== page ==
Let's talk about food guilt
We've all had it. That feeling you get after you eat something you consider 'bad', or after you have that second (or third) piece of cake. Food guilt is something pretty much everyone has experienced at some point or another...but why? Why should something as simple as eating make us feel so much guilt, shame, or anxiety?
We can thank the diet industry for that gf. For years, we have been sold the myth that certain foods are 'good' and others are 'bad'. We have been told we need to eat a certain way achieve results, and avoid those 'bad' foods at all costs. Because of this, we have some serious unlearning to do!
Next time you find yourself feeling guilty for something you ate, try going through these steps to help you start unlearning this behaviour.
- Catch the thought: As soon as you feel guilt, shame, or anxiety start to appear, recognise it for what it is, and catch it.
- Question it: Ask yourself why you are feeling guilty. Did you eat more than you though you would? Did you eat something you consider 'bad'? Why do you feel this is a bad food? Really try and challenge the thought, and get to the bottom of why you feel that way.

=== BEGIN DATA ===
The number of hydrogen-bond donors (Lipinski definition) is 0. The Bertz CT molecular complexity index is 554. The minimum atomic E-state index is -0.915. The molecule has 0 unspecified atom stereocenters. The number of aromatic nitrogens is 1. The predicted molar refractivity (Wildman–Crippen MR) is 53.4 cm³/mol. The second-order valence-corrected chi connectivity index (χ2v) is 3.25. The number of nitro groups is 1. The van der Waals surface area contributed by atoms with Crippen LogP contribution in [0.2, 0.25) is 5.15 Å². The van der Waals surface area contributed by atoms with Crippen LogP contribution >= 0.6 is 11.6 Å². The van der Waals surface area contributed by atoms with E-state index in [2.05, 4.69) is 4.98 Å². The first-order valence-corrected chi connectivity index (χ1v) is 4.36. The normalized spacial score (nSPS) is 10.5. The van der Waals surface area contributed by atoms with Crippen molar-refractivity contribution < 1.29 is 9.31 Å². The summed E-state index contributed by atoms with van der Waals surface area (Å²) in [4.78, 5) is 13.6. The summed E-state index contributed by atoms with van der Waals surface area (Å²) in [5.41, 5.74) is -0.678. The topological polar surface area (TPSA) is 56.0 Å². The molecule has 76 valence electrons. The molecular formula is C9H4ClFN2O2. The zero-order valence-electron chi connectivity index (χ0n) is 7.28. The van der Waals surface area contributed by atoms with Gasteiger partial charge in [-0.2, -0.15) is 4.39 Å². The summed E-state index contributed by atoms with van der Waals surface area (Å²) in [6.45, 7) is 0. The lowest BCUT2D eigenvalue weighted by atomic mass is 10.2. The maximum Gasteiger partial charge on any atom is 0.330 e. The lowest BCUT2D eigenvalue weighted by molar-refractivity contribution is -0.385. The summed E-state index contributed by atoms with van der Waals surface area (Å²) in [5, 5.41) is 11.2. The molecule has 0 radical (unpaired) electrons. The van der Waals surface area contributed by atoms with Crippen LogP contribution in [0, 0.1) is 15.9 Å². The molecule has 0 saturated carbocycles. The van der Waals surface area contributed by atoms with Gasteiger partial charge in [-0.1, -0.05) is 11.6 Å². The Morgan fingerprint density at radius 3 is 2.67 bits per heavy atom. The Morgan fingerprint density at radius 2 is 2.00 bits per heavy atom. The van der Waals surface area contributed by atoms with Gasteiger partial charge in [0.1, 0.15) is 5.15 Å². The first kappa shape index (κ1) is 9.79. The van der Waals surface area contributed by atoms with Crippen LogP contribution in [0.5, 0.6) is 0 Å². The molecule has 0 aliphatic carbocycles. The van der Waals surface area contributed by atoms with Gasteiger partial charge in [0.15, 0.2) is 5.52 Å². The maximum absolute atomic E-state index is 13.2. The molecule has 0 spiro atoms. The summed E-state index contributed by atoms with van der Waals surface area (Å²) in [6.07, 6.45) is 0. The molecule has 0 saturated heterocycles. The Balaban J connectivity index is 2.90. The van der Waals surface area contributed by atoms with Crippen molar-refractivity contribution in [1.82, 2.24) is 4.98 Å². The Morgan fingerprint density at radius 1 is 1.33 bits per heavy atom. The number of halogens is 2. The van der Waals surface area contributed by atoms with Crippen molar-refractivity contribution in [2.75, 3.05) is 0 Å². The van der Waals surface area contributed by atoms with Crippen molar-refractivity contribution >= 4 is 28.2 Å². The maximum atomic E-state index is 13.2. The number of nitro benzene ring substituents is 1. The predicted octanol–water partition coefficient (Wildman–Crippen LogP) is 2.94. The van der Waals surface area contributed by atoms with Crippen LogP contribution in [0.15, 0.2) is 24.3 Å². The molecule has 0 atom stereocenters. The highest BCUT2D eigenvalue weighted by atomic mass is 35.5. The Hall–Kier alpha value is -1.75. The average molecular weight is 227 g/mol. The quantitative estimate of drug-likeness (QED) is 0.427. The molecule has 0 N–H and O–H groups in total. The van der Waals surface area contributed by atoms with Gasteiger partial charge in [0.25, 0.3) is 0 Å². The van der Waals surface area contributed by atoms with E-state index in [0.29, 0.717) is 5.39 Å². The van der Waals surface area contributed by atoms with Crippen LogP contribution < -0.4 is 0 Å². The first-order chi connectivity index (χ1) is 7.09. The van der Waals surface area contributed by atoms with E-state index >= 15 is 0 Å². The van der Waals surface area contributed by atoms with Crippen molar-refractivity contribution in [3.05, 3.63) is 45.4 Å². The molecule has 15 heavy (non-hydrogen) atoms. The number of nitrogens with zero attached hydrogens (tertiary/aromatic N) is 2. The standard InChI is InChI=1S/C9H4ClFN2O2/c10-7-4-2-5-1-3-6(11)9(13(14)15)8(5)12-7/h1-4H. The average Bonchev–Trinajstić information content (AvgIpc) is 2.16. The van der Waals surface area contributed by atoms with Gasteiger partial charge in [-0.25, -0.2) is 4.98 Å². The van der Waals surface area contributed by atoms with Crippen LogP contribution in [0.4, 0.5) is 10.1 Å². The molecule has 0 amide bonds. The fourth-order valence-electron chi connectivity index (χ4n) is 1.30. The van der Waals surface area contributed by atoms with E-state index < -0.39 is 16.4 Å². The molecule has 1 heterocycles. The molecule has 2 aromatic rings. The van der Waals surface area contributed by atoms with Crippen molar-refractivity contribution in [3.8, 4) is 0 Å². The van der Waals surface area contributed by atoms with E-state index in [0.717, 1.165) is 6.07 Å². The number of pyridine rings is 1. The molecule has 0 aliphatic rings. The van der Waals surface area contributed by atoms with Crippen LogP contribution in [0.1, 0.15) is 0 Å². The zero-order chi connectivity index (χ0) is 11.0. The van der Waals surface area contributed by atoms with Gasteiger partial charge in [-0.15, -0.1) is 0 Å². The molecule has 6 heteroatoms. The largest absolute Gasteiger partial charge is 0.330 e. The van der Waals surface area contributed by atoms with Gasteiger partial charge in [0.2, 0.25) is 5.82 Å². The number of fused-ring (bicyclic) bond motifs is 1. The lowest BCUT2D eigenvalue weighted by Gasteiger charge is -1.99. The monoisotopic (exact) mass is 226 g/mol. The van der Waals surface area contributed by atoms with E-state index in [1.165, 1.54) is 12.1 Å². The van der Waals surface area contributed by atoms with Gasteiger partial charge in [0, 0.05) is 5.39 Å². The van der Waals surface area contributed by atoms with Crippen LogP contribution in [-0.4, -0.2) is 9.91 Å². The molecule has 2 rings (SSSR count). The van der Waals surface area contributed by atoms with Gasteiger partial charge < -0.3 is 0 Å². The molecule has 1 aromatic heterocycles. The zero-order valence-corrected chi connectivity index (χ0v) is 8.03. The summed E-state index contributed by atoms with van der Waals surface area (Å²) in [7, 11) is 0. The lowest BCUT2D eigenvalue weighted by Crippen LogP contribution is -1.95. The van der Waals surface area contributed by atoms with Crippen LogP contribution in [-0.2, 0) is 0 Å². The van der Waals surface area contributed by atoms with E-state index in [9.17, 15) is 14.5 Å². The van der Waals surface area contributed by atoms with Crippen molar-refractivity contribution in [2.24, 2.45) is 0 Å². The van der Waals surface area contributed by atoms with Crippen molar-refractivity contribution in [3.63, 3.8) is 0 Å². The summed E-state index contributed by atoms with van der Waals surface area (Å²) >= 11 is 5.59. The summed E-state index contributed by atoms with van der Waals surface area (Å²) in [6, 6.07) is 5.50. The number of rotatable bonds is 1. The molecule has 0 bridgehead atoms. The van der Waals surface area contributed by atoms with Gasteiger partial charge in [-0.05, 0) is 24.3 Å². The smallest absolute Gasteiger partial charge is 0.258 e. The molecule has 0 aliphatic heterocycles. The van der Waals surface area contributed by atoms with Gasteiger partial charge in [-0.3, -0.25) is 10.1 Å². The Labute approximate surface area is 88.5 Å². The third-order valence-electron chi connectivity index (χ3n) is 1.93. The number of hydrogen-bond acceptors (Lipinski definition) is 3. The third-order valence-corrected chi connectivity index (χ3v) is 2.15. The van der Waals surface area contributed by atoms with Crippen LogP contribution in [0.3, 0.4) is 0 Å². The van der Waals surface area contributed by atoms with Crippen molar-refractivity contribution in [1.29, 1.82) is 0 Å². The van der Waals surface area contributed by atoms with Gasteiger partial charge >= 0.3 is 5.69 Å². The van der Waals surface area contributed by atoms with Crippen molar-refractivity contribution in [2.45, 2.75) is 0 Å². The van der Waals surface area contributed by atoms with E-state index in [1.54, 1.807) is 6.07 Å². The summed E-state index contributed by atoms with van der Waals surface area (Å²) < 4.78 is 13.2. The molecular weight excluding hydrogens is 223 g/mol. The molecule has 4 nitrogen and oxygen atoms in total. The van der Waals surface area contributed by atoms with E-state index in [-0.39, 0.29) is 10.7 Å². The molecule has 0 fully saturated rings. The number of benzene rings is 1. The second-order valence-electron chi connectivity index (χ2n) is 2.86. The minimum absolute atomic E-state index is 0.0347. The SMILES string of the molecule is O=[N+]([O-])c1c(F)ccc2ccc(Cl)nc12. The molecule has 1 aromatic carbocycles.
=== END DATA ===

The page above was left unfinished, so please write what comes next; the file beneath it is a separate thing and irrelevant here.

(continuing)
- Reframe it: Once you know why you are feeling that way, try and reframe the thought. ‘I ate an extra cookie because I'm enjoying time with my loved ones and I felt like it.’ Or, ‘I had a couple of drinks because I am celebrating a special occasion.’ Bring yourself back to the present, and try to focus on your environment, not the food itself!
- What does it really mean: Lastly, try to think about what this really means about you. Are you any less of a worthy person for eating something? NO. Are you a less good friend, sister, daughter, or mother? NO. Try to remember that what you eat has nothing to do with your worth or value as a human being.
It can be hard at first, but the more you practice this thought process, the more natural it will feel. Soon it will become an automatic habit, and you will easily be able to catch, challenge, and reframe your food guilt.